I'm quite sure if I were straight, I'd've found this outfit as racy as the construction worker who drove by in a white pick-up truck, caught her out of the corner of his eye, and whose head did one of these:
It's fairly obvious as you can see below, but just to be clear (pun fully intended), that bottom half of her skirt is black, see-through netting with what looks like a white, lace doily draped over the upper part of it. And, yes, that blouse does slightly resemble a corset. And not to be catty, because I'm totally not a fashionista, but I think black boots would have been a better choice. Kudos for the fringes on the side, though, which you can't really see in this picture, but which added a little cowgirl, sort of French-Maid-Goes-to-the-Rodeo, aura about her.
And below, there she is being all that with her "Coach" purse—which, caught up in her persona, I at first thought said, "Couch." And although that's a pink water bottle in her hand, to add yet another dimension to this ignis fatuus, it could easily be mistaken for a baby bottle with a big pink nipple.
I had a good day at work, spent mostly editing a 50-page recommendation, a task force deliverable about the future of e-mail for faculty and staff at the university.
I appreciated it, because the author—who is a manager in our Help Desk area—has an undergraduate degree in English Literature, so it was very well-written. This allowed me to concentrate on doing a technical edit—which is enough work in and of itself—and less so on doing a copyedit, so editing for things such as:
- Audience (for example, technical, laypeople, "insiders," students, faculty, staff)
- Context (for example, will the information be accessed on a laptop, on a mobile device, in a dimly lit room, under stressful conditions?)
- Completeness (for example, if a task is involved, are all steps covered or considered?)
- Concreteness (for example, are examples provided for complex concepts, and are they appropriate for the audience?)
- Style (for example, "e-mail" or "email," parallel construction, "NC State" vs. "NCSU")
- Organization (that is, is the information divided into, and presented in, a logical sequence?)
- Retrievability (that is, does it facilitate scanning, navigation, searchability, and contain a table of contents or an index?)
- Visual effectiveness (for example, legible fonts, clear and appropriate graphics)
- Task orientation (that is, is it written from the user's perspective and is the reason for reading or doing a task clear?)
For dinner, I had another portion of a fully-cooked rotisserie chicken I bought at the grocery store yesterday, with a side of mashed potatoes that I also made yesterday to finish up the rest of that 5-pound bag of red potatoes I bought last week. Yum. Yum. Yum.
I met Joe at Caribou Coffee at Duraleigh and Edwards Mill, where I arrived at 7:00, a half-hour earlier than our scheduled meeting time. I nabbed two small tables already pulled together and near an outlet.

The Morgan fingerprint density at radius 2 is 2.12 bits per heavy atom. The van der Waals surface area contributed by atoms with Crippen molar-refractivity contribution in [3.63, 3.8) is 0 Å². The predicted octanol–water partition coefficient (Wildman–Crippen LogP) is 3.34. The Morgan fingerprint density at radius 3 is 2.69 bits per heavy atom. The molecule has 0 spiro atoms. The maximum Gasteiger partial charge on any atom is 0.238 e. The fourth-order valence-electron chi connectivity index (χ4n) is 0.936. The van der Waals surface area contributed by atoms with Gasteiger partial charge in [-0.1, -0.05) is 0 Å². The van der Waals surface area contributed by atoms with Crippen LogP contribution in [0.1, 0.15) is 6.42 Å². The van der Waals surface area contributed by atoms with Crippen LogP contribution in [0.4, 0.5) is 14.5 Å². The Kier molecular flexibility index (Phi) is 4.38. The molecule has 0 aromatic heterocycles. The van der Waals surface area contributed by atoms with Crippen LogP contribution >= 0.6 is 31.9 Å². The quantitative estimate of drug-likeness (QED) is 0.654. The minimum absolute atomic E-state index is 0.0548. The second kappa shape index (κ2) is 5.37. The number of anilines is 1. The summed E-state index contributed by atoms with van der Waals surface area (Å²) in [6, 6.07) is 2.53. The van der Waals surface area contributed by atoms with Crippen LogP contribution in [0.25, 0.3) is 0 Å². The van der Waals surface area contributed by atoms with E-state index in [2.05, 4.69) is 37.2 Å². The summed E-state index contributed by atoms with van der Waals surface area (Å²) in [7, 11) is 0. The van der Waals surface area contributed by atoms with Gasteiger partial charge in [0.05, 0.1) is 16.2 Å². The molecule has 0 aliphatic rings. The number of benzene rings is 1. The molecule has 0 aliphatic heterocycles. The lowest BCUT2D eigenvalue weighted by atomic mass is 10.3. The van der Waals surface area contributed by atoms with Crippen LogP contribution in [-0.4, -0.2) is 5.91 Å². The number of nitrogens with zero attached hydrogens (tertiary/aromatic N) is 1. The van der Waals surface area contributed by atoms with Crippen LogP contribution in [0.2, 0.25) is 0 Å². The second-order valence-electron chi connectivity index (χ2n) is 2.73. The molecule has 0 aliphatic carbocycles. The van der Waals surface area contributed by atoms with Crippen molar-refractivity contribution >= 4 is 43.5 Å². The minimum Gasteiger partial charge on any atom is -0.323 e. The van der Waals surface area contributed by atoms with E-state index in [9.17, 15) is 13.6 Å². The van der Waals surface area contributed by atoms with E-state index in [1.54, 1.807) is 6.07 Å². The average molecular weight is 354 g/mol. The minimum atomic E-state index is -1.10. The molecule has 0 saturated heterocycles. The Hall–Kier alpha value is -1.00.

Within hearing distance (poor them), a middle-aged man sat with a teen boy for whom he was evidently acting as some kind of mentor. From what I could hear (and you know I was listening), they shared some kind of religious affiliation, although they didn't go to the same church. The man faced away from me, and in large, Gothic font the word "Disciple" was nailed across the back of his shirt. Under that on the left side, a chapter and verse number of Luke was referenced, and on the right side, some chapter and verse number of John. It was just the numbers, not the text of the verse.
I wanted to "butt in" to the conversation a couple of times, especially when the mentor told the kid who was going to NC State in the fall, that "they have some kind of career group there, some special career line, or something like that." I wanted to say, "It's the University Career Center."
Then the kid asked him if he thought trying to get a co-op job would be a good idea, and the man said, "Yes. That would be great. You need to ask your advisor about that. He has access to stuff like that." I wanted to say, "Uh, that would be the Co-op Office that would help you with that."
The mentor brought up a PowerPoint presentation for the mentee, and on one slide (not that I was looking), there was a play on Michaelangelo's The Creation of Adam that looked something like this:
which I interpreted to mean, "While god is all well and good, it's going to take a computer to really create a life for yourself." And with that said, you can see that it was best that I did all I could to successfully refrain from being a Buttinsky.
I was happy to have my attention diverted from this scene once Joe arrived. For the third time at Caribou, when I bought my coffee the barista asked if I wanted a medium, because "it's cheaper than a small." I mentioned this to Joe before he went up to get his, saying, "Why is a medium always cheaper than a small? Why not just reprice them, or just not sell smalls?"
"I'm going to find out," he said heading up to the counter. Turns out that the medium-cheaper-than-a-small special is every Monday night, and that just so happens to be the night I've met Joe there the last three times.
Also, on their huge chalkboard where they advertise, they were selling two pounds of a certain brand of coffee for $30. Next to the price, they had chalked in, "World's best coffee. Ask us why." Not being a coffee connoisseur at all, I can't imagine any coffee worth paying $15 a pound for. I buy the freeze-dried store brand for $2.50 a pound whenever I can.
We closed the place down at 10:00, and once home I wrote and posted Sunday's blog entry before hitting the sack.